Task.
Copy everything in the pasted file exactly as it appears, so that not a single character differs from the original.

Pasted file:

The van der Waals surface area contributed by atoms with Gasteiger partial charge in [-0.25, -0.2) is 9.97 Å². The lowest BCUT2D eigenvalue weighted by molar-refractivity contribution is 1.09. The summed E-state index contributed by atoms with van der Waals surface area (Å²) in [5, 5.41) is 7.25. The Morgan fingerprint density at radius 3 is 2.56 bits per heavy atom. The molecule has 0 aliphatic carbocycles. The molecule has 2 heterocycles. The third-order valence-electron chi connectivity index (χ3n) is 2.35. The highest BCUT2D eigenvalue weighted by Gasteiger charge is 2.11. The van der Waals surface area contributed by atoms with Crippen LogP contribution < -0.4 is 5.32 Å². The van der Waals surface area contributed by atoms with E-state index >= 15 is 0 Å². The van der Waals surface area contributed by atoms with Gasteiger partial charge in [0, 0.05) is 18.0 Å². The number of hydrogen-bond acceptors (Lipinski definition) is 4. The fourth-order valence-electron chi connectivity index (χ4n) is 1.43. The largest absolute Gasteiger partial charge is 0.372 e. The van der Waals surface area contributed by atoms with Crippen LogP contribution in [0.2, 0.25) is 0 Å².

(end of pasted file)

The van der Waals surface area contributed by atoms with Gasteiger partial charge in [-0.25, -0.2) is 9.97 Å². The lowest BCUT2D eigenvalue weighted by molar-refractivity contribution is 1.09. The summed E-state index contributed by atoms with van der Waals surface area (Å²) in [5, 5.41) is 7.25. The Morgan fingerprint density at radius 3 is 2.56 bits per heavy atom. The molecule has 0 aliphatic carbocycles. The molecule has 2 heterocycles. The third-order valence-electron chi connectivity index (χ3n) is 2.35. The highest BCUT2D eigenvalue weighted by Gasteiger charge is 2.11. The van der Waals surface area contributed by atoms with Crippen LogP contribution < -0.4 is 5.32 Å². The van der Waals surface area contributed by atoms with E-state index >= 15 is 0 Å². The van der Waals surface area contributed by atoms with Gasteiger partial charge in [0, 0.05) is 18.0 Å². The number of hydrogen-bond acceptors (Lipinski definition) is 4. The fourth-order valence-electron chi connectivity index (χ4n) is 1.43. The largest absolute Gasteiger partial charge is 0.372 e. The van der Waals surface area contributed by atoms with Crippen LogP contribution in [0.2, 0.25) is 0 Å².